Future of Space Tourism Uncertain

A rocket-powered aircraft designed for space tourists broke apart and crashed during a test flight in California’s Mojave Desert on Friday, killing one pilot and injuring the other.

Virgin Galactic LLC’s SpaceShipTwo was on its first powered flight using a new fuel mixture for a redesigned engine system. If the first few test flights went well, it was supposed to take its inaugural passenger, company founder Richard Branson , out of the atmosphere in the next few months. Ahead of Friday’s test, company officials expected commercial service would begin as soon as early next year.

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Scaled Composites

Regardless of what emerges as the cause of the disaster, which the company called a “serious anomaly,” the event is a setback for the budding space-tourism industry. It could even prompt federal efforts to step up oversight of such ventures.

Stuart Witt, chief executive of Mojave Air and Spaceport, said the flight began at 9:20 a.m. local time, and SpaceShipTwo was released from the its carrier aircraft at 10:10 a.m. and first noted the anomaly two minutes later.

While the test flight wasn’t public, Virgin Galactic tweeted that the craft’s engine had achieved ignition, following shortly after in another tweet that the craft had suffered an “in-flight anomaly.” Virgin Galactic said it would “work closely with relevant authorities to determine the cause.”

The carrier plane that took the aircraft some 10 miles above the earth to commence the test flight landed safely, according to the company.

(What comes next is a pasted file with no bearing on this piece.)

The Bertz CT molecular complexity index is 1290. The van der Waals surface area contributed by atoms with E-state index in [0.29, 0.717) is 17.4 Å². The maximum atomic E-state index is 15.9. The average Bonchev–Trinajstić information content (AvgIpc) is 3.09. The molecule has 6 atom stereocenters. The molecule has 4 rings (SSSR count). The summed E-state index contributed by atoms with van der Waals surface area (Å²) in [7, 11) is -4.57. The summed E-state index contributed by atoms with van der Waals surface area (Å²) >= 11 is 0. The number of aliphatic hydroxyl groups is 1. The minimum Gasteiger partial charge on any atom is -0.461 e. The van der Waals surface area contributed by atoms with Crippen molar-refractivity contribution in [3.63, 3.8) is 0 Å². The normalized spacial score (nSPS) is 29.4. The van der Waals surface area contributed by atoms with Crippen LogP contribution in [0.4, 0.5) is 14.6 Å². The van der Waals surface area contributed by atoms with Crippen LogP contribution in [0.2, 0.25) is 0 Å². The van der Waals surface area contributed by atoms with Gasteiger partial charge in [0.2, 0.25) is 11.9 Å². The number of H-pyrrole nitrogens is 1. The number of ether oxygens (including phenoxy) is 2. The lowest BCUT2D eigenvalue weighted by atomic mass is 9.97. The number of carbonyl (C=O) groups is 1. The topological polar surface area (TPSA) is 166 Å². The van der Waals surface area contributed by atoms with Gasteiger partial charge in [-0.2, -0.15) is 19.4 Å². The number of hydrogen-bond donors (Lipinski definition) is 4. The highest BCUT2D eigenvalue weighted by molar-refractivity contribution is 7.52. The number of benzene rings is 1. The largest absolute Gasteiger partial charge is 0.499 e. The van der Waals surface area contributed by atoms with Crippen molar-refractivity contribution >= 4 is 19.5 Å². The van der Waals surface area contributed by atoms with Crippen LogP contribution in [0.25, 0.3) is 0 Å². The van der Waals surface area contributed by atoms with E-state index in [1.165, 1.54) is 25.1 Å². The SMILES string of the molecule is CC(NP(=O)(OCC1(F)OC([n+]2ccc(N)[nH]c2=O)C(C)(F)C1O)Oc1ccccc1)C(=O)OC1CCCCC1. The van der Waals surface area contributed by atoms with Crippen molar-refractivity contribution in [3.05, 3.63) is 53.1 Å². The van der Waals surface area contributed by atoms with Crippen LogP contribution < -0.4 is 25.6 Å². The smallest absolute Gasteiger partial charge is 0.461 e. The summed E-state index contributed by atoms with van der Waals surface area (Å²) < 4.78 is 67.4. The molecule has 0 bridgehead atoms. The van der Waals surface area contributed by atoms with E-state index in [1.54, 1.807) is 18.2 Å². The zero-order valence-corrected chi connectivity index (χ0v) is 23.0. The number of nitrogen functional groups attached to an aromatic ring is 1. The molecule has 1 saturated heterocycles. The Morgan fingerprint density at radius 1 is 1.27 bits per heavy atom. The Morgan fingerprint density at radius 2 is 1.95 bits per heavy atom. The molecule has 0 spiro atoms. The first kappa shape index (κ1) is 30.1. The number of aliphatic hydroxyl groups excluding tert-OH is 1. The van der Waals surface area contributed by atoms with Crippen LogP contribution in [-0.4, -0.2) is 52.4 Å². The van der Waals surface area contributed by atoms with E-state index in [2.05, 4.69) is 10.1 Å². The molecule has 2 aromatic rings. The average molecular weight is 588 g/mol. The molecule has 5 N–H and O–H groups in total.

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Virgin Galactic

The test flight was conducted under a special permit granted by the Federal Aviation Administration. Before the accident, both the company and the agency indicated their confidence in the technology, setting the stage to allow the company to start carrying passengers—paying more than $200,000 to experience a brief period of weightlessness. When such commercial flights could commence now appears uncertain.

Local television reports showed pieces of the spacecraft’s body and tail scattered across the desert. Early eyewitness accounts reported by local broadcast media indicated the pilot who died was still strapped into his seat while the other aviator had managed to open his parachute, though neither the company nor local emergency officials immediately commented on specifics of the crash.

The names of the pilots weren’t released.

Friday’s accident marked the first U.S. space-mission fatality since February 2003, when the space shuttle Columbia disintegrated during re-entry over Texas and Louisiana, killing all seven crew members.

Closely held Virgin Galactic, which has struggled through years of delays, engine problems and other technical challenges, is the world’s premier space-tourism project. Its design has undergone more extensive testing than any rival, and the company has invested the most money in hardware and ground facilities.

Tracing its roots and technical expertise to the pioneering work of renowned aerospace designer Burt Rutan, Virgin Galactic has sketched out an ambitious agenda beyond space tourism. It has talked about using its airborne vehicles as low-cost satellite launchers and platforms for conducting onboard scientific experiments.

Development of the craft over the years resulted in one serious explosion which killed workers during a ground test, but no injuries or deaths during test flights before Friday’s.